IN 2012, Victoria’s suburban rail operator Metro asked the state government to boot V/Line from the Pakenham line.
Unlike the recent system-wide V/Line ban, the request had nothing to do with safety. Metro wanted more control and the power to operate that branch of the state’s rail network how it wanted. The plan Metro presented to Public Transport Victoria would have seen the Gippsland line reduced to a shuttle between Pakenham, Traralgon and Bairnsdale. Passengers travelling to Melbourne (that is, most of the people catching the train) would have to jump on a Metro-run service at Pakenham, adding time and crowding to an already slow and sardined service.
Thankfully, the state government said no. Maybe because it was already in talks with Metro to hand it the entire regional network. According to The Age, the Baillieu Liberal government offered the private operator control of V/Line earlier in the year. The plan apparently fell through, but it is worth remembering V/Line and what was then The Met were given to private operators by the Kennett Liberal government in the 1990s – privatisation was in the party’s blood and the precedent had already been set. V/Line’s brief time under private control ended in 2002 when British company National Express gave up running the network.
Last week, V/Line commuters were hit with the news the entire VLocity fast train fleet was under review for premature wheel wear. A big chunk of the fleet was taken out of service in the first stage of investigations and renewal, meaning shortened services and bus replacements on the busy regional lines. What resulted saw Metro kick V/Line while it was down – here is an explanation from Public Transport Users Association president Tony Morton, as published by Fairfax:
“Insiders have long been aware that some ageing track circuits in the suburban network, meant to trigger level crossings when trains pass over them, cannot reliably detect shorter trains. If all trains are long enough – it was convenient that three-car operation had already ceased on many suburban lines – the problem could be ignored. Yet a side effect of the VLocity wheel wear issue is that V/Line was forced to run shorter trains, which now can’t be trusted on the suburban network.”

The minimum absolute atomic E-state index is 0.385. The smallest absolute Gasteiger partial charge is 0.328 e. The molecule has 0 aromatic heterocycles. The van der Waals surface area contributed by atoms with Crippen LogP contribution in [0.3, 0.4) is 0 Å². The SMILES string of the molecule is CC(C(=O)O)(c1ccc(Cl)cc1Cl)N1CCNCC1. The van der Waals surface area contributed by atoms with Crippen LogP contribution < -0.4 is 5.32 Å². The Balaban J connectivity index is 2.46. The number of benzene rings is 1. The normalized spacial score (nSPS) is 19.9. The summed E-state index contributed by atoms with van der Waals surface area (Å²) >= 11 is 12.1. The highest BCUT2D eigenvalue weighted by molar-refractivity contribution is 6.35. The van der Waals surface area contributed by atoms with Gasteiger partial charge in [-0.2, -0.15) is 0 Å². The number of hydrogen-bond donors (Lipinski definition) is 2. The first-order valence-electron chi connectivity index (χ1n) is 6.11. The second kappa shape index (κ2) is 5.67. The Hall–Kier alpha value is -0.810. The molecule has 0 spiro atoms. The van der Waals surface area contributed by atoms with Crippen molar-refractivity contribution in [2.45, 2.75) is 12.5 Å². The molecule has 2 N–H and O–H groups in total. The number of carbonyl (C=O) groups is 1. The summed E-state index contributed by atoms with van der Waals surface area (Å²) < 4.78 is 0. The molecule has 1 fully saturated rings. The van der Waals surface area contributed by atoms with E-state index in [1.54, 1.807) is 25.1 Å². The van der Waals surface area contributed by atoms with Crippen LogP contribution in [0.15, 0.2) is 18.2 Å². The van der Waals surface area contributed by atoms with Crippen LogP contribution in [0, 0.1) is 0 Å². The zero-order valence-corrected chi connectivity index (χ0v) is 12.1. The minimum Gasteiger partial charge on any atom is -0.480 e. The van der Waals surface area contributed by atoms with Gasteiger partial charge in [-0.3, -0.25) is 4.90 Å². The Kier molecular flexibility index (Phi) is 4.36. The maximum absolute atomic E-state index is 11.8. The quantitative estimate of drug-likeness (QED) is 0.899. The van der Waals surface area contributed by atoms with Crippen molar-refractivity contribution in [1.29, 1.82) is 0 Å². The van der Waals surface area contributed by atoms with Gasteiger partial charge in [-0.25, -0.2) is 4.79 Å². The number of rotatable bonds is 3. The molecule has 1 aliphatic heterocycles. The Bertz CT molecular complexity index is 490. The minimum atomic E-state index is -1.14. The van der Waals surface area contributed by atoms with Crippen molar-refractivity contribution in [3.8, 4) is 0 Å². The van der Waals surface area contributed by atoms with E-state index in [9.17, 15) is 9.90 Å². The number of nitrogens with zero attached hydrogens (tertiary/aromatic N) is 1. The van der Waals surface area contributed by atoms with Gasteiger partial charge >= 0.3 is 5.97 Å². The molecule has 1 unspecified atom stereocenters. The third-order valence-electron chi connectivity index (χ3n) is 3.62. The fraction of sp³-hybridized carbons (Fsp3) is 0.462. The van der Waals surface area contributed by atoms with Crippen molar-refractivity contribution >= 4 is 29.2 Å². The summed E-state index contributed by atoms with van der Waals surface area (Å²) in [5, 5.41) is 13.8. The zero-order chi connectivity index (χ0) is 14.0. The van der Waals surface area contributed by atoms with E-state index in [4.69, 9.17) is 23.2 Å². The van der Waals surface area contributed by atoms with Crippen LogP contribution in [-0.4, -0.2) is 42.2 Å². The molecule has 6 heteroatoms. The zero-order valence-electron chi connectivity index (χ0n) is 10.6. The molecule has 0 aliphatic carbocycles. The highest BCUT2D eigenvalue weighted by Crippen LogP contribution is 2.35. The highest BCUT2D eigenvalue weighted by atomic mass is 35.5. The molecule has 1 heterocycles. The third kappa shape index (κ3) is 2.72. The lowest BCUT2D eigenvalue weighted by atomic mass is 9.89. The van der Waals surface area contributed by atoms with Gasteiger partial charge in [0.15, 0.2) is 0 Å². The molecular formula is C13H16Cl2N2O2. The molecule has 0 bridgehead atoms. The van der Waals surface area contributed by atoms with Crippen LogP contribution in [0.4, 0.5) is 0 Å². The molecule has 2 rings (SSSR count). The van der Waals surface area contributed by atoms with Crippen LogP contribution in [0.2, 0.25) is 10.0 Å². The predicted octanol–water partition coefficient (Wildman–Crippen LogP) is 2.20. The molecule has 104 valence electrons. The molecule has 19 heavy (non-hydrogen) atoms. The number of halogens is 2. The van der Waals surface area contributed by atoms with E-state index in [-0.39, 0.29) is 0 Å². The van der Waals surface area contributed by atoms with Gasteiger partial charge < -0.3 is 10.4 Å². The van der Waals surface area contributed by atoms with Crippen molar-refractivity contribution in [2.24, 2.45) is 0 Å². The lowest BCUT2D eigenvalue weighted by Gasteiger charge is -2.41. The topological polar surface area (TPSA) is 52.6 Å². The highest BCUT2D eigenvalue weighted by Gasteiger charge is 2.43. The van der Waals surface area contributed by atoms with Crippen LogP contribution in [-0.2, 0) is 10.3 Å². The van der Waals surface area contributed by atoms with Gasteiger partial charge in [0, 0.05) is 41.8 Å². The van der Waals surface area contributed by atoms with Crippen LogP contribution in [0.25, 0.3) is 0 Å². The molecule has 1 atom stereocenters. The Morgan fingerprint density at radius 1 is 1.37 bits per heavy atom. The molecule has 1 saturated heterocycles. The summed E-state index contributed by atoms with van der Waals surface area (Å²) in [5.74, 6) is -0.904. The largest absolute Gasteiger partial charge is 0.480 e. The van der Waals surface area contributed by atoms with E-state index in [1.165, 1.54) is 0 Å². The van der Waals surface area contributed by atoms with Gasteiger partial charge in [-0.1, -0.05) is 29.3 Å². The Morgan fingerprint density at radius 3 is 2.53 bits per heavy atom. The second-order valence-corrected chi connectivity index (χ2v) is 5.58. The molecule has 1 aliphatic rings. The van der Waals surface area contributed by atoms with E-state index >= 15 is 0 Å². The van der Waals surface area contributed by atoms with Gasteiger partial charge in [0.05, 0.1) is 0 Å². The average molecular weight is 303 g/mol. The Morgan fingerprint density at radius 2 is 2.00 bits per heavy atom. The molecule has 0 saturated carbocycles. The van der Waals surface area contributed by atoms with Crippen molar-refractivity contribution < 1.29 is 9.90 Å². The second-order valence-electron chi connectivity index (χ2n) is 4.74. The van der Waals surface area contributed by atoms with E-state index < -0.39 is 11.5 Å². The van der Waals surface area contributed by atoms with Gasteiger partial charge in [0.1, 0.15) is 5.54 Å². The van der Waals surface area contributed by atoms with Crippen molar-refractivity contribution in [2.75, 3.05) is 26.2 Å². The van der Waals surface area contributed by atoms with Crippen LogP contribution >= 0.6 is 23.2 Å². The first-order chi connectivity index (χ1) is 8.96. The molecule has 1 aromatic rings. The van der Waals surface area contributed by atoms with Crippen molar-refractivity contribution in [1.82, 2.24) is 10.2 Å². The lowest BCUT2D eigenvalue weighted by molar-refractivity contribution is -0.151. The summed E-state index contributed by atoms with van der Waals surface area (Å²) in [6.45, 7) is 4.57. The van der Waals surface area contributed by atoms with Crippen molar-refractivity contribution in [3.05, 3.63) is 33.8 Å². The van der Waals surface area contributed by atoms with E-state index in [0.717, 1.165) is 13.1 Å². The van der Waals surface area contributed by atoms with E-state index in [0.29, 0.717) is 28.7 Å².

Morton’s overview of how the network came to its current state of degradation is very interesting and can be read in full here. I am a member of several rail watching groups and it is clear boom gate triggers are not the only part of the network falling apart – Metro does not like to pay for rail maintenance when the money could be given to its board instead.
What is most astounding is the boom gate problem has been known for over two years, and Metro very publicly, and falsely, blamed V/Line for it last week. Metro’s own trains are restricted to 15 km/h on the same crossings V/Line trains fail to trigger, but when you run the network for your own gain, you call the shots.
Rail Tram and Bus Union secretary Luba Grigorovitch called Metro out for this on the ever-painful 3AW Breakfast show. The key quotes from the Grigorovitch interview are below so you do not have to suffer through Ross Stevenson and John Burns’ painful blokes routine:
“V/Line pay $20 million per year to use the Metro track, and in return they’re supposed to have it maintained. This obviously hasn’t happened, and it’s an absolute disgrace.
“You’ve got Metro taking access money off V/Line, and they have the gall to safely escort their own trains across the crossings at 15 km/h, but they’re banning the VLocities from the same section of track.
“They are unfairly and unnecessarily putting pain on regional commuters.”
Grigorovitch added V/Line was not given the option to simply slow its trains at the crossings – Metro just said no. (See, this is why we have unions.)
So why has this happened? Why is Metro so keen to point fingers at V/Line? There is a strong possibility Metro wants to finally take over the entire Victorian network. It already makes big profits from taxpayers by running Melbourne’s services into the ground – even more could come from being paid to screw up everything. V/Line is also finally starting to take control of its own dedicated lines, making the service even more lucrative for a private operator.
The words of Noam Chomsky, one of the greatest philosophers and social commentators the modern world has ever seen, are worth remembering here: “there is a standard technique of privatisation, namely defund what you want to privatise. Like when Thatcher wanted to defund the railroads, first thing to do is defund them, then they don’t work and people get angry and they want a change. You say okay, privatise them and then they get worse.” There is no denying the entire rail network is underfunded.
Metro takes every opportunity to short change Victorians, be it not maintaining tracks, skipping stations, or dumping passengers in the middle of nowhere, far from home, to meet performance targets. The company’s contract comes up for renewal next year; why Victorians should continue to pay a private operator to profit from their rail assets is lost on me.Want more? Stay updated on Twitter and Facebook: